October 16, 2023
Getting enough sleep as an older adult can help you enjoy good health and a vibrant lifestyle. However, it isn't always that simple. If you find yourself dreading bedtime or regularly feeling exhausted during the day, there are things you can do to take control of your sleep schedule. Below, we'll explain the causes and symptoms of insomnia in seniors and reveal simple tips for better sleep.
Sleep issues are common as we age, but they don't have to be inevitable. Understanding how much sleep you need and knowing the signs of sleep deprivation can help you identify issues in your sleep habits.
As an older adult, you need between 7 and 9 hours of sleep per night — roughly the same amount you've needed throughout adulthood. However, several factors can impact how much sleep you require. For example, you may need more sleep than average if you lead a particularly active lifestyle.
Insomnia makes falling and staying asleep harder and commonly affects adults over 60. If you have insomnia, you may take a long time to nod off at night and keep waking up after falling asleep.
The reasons for insomnia in older adults vary from person to person. If you have a chronic health condition, pain could make it harder to fall asleep and wake you at night. Certain medications can also impact the quality and duration of your sleep.
Sleep apnea is common in older adults and causes you to stop breathing for short periods while you sleep. Over time, these pauses can interrupt your sleep and make you feel tired during the day.
If you have Alzheimer's or another type of dementia, you may experience problems falling or staying asleep. These conditions can impact your body clock and cause frequent wakings or wandering at night. Living with someone with dementia-related sleep problems can also disturb your own sleep patterns and make insomnia more likely.
Other health conditions, such as restless legs syndrome, can also impact your sleep. This condition causes uncomfortable sensations in your legs that typically worsen at night.
You may notice changes in your cognitive abilities and physical coordination if you don't get enough sleep as an older adult. Common symptoms of sleep deprivation in seniors include:
Long-term sleep deprivation can increase your risk of developing other health conditions, such as high blood pressure and Type 2 diabetes. It's also important to rule out an underlying cause of your insomnia, such as sleep apnea. Your healthcare provider can recommend treatment to help you find relief.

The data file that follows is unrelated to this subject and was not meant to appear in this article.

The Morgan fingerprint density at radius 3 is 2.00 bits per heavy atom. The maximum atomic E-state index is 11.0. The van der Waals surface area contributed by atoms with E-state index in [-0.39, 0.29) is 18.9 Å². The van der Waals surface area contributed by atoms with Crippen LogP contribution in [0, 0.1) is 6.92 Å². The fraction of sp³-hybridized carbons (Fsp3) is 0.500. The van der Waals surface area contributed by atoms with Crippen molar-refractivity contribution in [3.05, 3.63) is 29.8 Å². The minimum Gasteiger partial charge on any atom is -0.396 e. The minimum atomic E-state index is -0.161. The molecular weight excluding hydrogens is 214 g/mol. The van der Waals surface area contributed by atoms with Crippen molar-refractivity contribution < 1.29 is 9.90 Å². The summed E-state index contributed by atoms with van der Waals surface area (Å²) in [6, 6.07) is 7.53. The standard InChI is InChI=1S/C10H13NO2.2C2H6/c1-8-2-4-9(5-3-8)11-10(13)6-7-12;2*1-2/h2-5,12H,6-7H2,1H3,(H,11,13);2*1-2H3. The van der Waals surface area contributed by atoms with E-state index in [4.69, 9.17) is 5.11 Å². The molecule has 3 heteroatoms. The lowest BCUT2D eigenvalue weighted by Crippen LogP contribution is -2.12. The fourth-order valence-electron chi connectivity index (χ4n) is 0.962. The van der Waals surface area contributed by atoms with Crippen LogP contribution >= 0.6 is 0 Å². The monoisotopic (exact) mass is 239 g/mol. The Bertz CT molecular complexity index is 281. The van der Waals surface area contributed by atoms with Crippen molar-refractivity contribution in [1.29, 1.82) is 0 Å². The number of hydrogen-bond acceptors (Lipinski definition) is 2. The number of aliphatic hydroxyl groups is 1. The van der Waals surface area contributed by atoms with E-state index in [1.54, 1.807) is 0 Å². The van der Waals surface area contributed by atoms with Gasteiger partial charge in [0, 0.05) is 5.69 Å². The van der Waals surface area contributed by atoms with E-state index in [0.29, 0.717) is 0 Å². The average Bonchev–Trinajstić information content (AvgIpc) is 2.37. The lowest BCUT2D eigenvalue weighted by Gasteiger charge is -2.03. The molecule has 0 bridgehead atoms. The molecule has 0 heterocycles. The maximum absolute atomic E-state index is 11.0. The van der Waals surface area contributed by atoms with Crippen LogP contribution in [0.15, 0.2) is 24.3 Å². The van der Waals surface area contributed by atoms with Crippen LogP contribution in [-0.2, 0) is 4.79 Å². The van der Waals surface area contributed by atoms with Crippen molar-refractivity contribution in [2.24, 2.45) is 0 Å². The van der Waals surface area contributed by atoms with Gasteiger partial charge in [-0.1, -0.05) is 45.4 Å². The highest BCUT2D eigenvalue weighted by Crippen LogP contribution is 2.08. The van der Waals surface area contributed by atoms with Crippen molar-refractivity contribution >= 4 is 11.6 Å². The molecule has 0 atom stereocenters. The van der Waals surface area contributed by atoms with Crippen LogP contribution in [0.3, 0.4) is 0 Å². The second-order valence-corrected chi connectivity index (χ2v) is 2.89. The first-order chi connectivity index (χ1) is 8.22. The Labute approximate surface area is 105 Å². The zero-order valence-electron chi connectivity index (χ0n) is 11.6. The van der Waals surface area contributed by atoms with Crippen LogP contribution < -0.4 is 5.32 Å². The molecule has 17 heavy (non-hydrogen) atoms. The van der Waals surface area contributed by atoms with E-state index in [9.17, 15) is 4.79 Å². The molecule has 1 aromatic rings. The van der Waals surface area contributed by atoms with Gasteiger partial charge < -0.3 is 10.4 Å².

If you regularly struggle to fall or stay asleep, you may have heard medical professionals referring to good "sleep hygiene." Sleep hygiene means establishing healthy habits to help you improve your sleep duration and quality. The following tips may help you fall asleep faster and enjoy better sleep as an older adult.
Inconsistent sleeping habits can confuse your body's sleep-wake cycle. While it can be tempting to sleep in after a bad night's sleep, going to bed at the same time every night and waking at the same time every morning helps your body adapt to healthy sleeping patterns. It may also improve the quality of your sleep over time.
Handheld devices are a great way to stay connected with family and friends, but using them too close to bedtime could impact your sleep. Smartphone and tablet screens emit blue light, and exposure to blue light before sleep could interrupt your body's circadian rhythms by reducing melatonin production. Melatonin helps control your sleeping patterns, and not producing enough could make it harder to fall asleep at night.
Engaging with online content can also make your mind more active, which isn't ideal when trying to wind down for the evening. Coming across upsetting or frightening content can also trigger emotions that make it harder to relax.
As a rule of thumb, avoid using screens — including TV screens — for 1 to 2 hours before bedtime. Consider swapping screen time for other relaxing activities like reading or crafting.
Exercising during the day can help improve the quality and duration of your sleep. It can also balance your mood, reducing the risk of anxiety or racing thoughts keeping you awake at night. Any moderate physical activity that elevates your heart rate can be beneficial. However, strenuous exercise close to bedtime could make falling asleep more challenging. If you enjoy exercising in the evening, consider sticking to gentle, low-impact options like yoga.
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